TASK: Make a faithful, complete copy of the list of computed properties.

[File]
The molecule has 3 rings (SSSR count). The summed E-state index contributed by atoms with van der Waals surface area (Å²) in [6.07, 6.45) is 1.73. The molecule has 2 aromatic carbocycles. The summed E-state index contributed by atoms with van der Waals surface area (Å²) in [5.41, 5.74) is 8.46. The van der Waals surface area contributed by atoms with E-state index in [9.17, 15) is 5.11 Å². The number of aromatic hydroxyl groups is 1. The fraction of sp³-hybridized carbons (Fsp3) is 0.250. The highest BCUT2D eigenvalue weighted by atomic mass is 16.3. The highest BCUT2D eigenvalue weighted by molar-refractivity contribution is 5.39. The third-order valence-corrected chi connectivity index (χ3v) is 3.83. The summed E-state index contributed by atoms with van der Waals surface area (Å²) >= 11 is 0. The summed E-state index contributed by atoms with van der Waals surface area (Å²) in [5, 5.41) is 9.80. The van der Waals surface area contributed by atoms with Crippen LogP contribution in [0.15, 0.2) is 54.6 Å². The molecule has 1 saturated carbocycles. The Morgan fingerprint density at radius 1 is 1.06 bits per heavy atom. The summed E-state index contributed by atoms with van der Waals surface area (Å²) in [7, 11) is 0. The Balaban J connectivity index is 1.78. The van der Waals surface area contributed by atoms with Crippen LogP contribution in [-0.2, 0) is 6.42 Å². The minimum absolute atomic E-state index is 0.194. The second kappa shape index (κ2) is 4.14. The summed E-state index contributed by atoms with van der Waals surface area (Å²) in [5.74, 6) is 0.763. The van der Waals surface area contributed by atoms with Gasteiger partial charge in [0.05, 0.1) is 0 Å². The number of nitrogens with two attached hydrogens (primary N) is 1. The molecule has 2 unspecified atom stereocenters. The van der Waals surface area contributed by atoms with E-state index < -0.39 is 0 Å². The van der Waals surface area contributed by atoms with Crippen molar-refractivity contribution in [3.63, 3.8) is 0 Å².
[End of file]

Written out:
The molecule has 3 rings (SSSR count). The summed E-state index contributed by atoms with van der Waals surface area (Å²) in [6.07, 6.45) is 1.73. The molecule has 2 aromatic carbocycles. The summed E-state index contributed by atoms with van der Waals surface area (Å²) in [5.41, 5.74) is 8.46. The van der Waals surface area contributed by atoms with E-state index in [9.17, 15) is 5.11 Å². The number of aromatic hydroxyl groups is 1. The fraction of sp³-hybridized carbons (Fsp3) is 0.250. The highest BCUT2D eigenvalue weighted by atomic mass is 16.3. The highest BCUT2D eigenvalue weighted by molar-refractivity contribution is 5.39. The third-order valence-corrected chi connectivity index (χ3v) is 3.83. The summed E-state index contributed by atoms with van der Waals surface area (Å²) >= 11 is 0. The summed E-state index contributed by atoms with van der Waals surface area (Å²) in [5, 5.41) is 9.80. The van der Waals surface area contributed by atoms with Crippen LogP contribution in [0.15, 0.2) is 54.6 Å². The molecule has 1 saturated carbocycles. The Morgan fingerprint density at radius 1 is 1.06 bits per heavy atom. The summed E-state index contributed by atoms with van der Waals surface area (Å²) in [7, 11) is 0. The Balaban J connectivity index is 1.78. The van der Waals surface area contributed by atoms with Crippen LogP contribution in [-0.2, 0) is 6.42 Å². The minimum absolute atomic E-state index is 0.194. The second kappa shape index (κ2) is 4.14. The summed E-state index contributed by atoms with van der Waals surface area (Å²) in [5.74, 6) is 0.763. The van der Waals surface area contributed by atoms with Gasteiger partial charge in [0.05, 0.1) is 0 Å². The number of nitrogens with two attached hydrogens (primary N) is 1. The molecule has 2 unspecified atom stereocenters. The van der Waals surface area contributed by atoms with E-state index < -0.39 is 0 Å². The van der Waals surface area contributed by atoms with Crippen molar-refractivity contribution in [3.63, 3.8) is 0 Å².